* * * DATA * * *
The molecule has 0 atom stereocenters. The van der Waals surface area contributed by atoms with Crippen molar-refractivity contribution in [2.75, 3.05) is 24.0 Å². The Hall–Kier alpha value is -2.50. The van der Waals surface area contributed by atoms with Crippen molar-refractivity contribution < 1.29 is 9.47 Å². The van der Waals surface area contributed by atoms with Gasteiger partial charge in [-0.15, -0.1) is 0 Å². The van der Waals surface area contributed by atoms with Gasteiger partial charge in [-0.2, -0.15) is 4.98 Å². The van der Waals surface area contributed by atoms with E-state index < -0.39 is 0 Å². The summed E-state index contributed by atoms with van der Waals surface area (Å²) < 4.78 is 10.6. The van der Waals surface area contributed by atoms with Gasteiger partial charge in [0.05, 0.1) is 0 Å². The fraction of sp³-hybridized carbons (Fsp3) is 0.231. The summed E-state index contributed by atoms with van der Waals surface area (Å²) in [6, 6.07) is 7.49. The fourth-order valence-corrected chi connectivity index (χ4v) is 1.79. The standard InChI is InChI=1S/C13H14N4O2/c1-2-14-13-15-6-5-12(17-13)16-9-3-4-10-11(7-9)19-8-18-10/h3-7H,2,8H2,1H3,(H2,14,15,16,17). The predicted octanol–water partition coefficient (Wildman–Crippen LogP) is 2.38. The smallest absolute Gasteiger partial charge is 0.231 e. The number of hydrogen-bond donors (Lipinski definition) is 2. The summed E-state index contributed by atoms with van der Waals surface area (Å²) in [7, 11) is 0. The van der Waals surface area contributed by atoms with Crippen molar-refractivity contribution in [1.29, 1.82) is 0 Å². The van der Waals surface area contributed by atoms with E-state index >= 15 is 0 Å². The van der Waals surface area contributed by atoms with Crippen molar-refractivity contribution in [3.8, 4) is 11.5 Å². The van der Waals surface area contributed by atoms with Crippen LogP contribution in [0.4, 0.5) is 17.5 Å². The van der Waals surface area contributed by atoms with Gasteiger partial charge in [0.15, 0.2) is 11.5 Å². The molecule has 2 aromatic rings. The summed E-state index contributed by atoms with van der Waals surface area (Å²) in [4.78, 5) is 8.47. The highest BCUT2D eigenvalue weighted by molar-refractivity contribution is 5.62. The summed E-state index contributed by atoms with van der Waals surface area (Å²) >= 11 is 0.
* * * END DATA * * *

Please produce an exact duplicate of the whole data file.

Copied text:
The molecule has 0 atom stereocenters. The van der Waals surface area contributed by atoms with Crippen molar-refractivity contribution in [2.75, 3.05) is 24.0 Å². The Hall–Kier alpha value is -2.50. The van der Waals surface area contributed by atoms with Crippen molar-refractivity contribution < 1.29 is 9.47 Å². The van der Waals surface area contributed by atoms with Gasteiger partial charge in [-0.15, -0.1) is 0 Å². The van der Waals surface area contributed by atoms with Gasteiger partial charge in [-0.2, -0.15) is 4.98 Å². The van der Waals surface area contributed by atoms with E-state index < -0.39 is 0 Å². The summed E-state index contributed by atoms with van der Waals surface area (Å²) < 4.78 is 10.6. The van der Waals surface area contributed by atoms with Gasteiger partial charge in [0.05, 0.1) is 0 Å². The fraction of sp³-hybridized carbons (Fsp3) is 0.231. The summed E-state index contributed by atoms with van der Waals surface area (Å²) in [6, 6.07) is 7.49. The fourth-order valence-corrected chi connectivity index (χ4v) is 1.79. The standard InChI is InChI=1S/C13H14N4O2/c1-2-14-13-15-6-5-12(17-13)16-9-3-4-10-11(7-9)19-8-18-10/h3-7H,2,8H2,1H3,(H2,14,15,16,17). The predicted octanol–water partition coefficient (Wildman–Crippen LogP) is 2.38. The smallest absolute Gasteiger partial charge is 0.231 e. The number of hydrogen-bond donors (Lipinski definition) is 2. The summed E-state index contributed by atoms with van der Waals surface area (Å²) in [7, 11) is 0. The van der Waals surface area contributed by atoms with Crippen molar-refractivity contribution in [1.29, 1.82) is 0 Å². The van der Waals surface area contributed by atoms with E-state index >= 15 is 0 Å². The van der Waals surface area contributed by atoms with Crippen molar-refractivity contribution in [3.8, 4) is 11.5 Å². The van der Waals surface area contributed by atoms with Crippen LogP contribution in [0.4, 0.5) is 17.5 Å². The van der Waals surface area contributed by atoms with Gasteiger partial charge in [0.15, 0.2) is 11.5 Å². The molecule has 2 aromatic rings. The summed E-state index contributed by atoms with van der Waals surface area (Å²) in [4.78, 5) is 8.47. The highest BCUT2D eigenvalue weighted by molar-refractivity contribution is 5.62. The summed E-state index contributed by atoms with van der Waals surface area (Å²) >= 11 is 0.